Community Schools are a partnership between the City of Philadelphia, the School District of Philadelphia, and school communities to remove barriers to learning and support the success of each student. In each Community School, a Community School Coordinator works with the school’s leadership and community partners to implement programs and activities that promote wellness, stability, and learning opportunities for students, families, and neighbors.

Being a community school means being responsive to the needs of the community. When COVID-19 closed schools in March, that created new needs and challenges for school communities. Here’s how Philadelphia’s community schools responded:

At Cramp Elementary School, coordinator Will Reed and the school team had been working hard to prepare for a kindergarten open house when schools closed and COVID-19 made in-person events prohibitive. Rather than cancel the event entirely, the Cramp team moved the event online, making the school’s early childhood education team available for questions from prospective parents. (Note: Registration for kindergarten is still open.)

At Alexander McClure Elementary School, coordinator Catherine Collazos supported the school’s virtual Family Hour series. This series created an online space where families could learn about new resources and updates from the School District, and have discussions about the issues they were facing during the quarantine.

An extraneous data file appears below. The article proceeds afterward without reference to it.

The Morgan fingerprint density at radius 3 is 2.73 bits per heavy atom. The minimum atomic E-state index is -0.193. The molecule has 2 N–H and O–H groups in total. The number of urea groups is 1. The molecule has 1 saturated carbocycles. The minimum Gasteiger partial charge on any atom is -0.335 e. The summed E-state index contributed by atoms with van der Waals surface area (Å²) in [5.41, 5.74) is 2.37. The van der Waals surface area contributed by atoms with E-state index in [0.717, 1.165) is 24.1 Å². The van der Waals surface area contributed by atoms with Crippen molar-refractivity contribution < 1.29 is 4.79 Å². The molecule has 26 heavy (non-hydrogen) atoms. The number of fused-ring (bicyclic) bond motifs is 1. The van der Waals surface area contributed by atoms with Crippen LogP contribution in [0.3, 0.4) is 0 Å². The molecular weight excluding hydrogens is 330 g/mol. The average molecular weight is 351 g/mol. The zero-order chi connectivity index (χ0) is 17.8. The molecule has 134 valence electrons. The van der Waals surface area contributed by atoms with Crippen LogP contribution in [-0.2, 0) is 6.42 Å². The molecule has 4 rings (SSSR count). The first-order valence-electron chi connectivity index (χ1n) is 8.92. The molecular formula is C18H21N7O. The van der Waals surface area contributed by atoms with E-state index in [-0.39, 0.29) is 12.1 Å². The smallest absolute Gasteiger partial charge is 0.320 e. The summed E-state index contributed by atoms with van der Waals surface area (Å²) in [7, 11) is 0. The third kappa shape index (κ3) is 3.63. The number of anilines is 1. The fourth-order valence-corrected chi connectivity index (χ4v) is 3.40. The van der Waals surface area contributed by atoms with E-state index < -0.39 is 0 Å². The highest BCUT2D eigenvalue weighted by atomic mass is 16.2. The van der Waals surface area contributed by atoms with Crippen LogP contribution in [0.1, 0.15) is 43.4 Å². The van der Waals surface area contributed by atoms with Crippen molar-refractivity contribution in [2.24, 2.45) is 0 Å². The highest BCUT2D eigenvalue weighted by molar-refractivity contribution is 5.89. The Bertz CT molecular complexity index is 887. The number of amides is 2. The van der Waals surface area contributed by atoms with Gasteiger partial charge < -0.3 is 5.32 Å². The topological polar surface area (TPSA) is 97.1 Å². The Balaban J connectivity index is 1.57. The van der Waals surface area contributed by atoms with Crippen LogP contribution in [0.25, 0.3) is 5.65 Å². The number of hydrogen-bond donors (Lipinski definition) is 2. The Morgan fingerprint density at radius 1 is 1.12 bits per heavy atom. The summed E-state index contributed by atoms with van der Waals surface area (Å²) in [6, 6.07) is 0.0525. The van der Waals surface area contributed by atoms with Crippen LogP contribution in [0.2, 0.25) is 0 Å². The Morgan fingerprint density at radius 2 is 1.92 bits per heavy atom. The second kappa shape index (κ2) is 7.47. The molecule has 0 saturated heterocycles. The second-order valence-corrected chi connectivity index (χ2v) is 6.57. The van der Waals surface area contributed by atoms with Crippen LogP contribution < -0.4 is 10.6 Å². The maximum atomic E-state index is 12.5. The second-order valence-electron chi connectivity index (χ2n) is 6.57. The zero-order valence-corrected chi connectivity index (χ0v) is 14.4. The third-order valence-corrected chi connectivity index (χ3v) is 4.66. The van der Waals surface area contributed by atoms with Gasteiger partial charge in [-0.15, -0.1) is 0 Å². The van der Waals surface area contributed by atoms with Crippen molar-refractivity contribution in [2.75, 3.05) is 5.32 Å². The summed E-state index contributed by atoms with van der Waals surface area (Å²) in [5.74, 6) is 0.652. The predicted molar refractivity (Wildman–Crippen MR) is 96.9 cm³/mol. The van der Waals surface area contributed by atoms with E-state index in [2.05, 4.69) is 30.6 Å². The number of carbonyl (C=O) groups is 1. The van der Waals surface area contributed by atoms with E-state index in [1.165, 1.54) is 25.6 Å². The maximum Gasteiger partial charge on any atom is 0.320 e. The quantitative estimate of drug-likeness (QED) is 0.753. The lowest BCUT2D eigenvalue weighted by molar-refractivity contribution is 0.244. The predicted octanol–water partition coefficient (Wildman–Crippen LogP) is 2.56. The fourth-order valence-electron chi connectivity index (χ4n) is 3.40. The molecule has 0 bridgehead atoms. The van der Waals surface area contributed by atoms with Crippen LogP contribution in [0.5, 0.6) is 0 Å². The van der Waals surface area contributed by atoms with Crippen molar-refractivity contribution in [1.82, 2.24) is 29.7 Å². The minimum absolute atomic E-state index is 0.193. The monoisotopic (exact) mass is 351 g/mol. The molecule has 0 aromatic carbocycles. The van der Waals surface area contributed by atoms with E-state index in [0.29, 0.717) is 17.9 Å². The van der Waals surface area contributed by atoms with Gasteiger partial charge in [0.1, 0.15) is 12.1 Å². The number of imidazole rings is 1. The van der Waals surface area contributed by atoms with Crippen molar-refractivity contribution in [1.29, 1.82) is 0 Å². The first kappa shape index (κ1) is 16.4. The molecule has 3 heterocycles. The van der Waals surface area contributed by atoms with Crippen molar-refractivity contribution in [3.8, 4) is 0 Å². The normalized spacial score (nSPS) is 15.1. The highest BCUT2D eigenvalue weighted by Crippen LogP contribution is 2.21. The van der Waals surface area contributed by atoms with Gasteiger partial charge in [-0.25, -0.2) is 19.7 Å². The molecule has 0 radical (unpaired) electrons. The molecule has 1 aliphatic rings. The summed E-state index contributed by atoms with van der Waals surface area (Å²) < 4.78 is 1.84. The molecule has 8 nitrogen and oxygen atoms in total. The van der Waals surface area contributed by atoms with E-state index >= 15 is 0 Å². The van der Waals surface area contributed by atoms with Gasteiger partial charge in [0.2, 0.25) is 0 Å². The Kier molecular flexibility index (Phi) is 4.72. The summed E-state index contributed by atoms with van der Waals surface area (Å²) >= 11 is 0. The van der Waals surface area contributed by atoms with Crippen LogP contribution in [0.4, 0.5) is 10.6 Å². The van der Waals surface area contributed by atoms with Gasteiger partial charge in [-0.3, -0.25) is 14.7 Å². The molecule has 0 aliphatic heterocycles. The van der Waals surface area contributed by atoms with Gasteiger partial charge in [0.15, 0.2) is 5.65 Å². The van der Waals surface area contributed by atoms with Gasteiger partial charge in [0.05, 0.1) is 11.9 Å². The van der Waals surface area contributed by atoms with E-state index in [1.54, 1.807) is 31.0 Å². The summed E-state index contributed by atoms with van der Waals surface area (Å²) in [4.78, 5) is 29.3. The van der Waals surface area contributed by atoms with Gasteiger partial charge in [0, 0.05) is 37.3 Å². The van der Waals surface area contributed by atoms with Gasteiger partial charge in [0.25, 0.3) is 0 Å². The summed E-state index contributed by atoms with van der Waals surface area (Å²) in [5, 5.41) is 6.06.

With food access more important than ever, coordinator Charles Reyes was determined to keep the community around Murrell Dobbins CTE High School fed. Having worked with Philabundance for the past three years to run a weekly “Fresh For All” distribution at the school, Charles acted quickly to find a new location for the distribution after schools closed. Thanks to this partnership, residents continued to have weekly access to free, fresh food.

Coordinator Ester Roche-Curet was instrumental in keeping families at Hamilton Disston School connected by hosting virtual events such as Spirit Day, Virtual Yearbook, and Facebook live events focusing on summer learning opportunities.

Wanting to make sure all families at F.S. Edmonds School were engaged and felt supported by the school, coordinator Robin M. Torrence was effective in connecting with families who were struggling. She connected them to local food access partners, helped to distribute hygiene products, and helped with Chromebook distributions.

With an eye on continued educational success for the families of Gideon Elementary School, Greg Wright helped families stay connected. Working with the school team, he identified families without internet access and worked to get them an internet hotspot device from the School District of Philadelphia. Greg also worked with a local partner and members of City Council to set up a food distribution site outside of Gideon Elementary School beginning in June.

As Chromebook distribution began at Samuel Gompers School, coordinator Rennie Parker stepped up to help Gompers families get connected. He arranged pick up times, coordinated distributions, and helped families connect with the District on tech issues. He also hosted two virtual partner meetings to assess ways to support the community remotely, so that he could identify resources to share with families if they were in need of specific supports.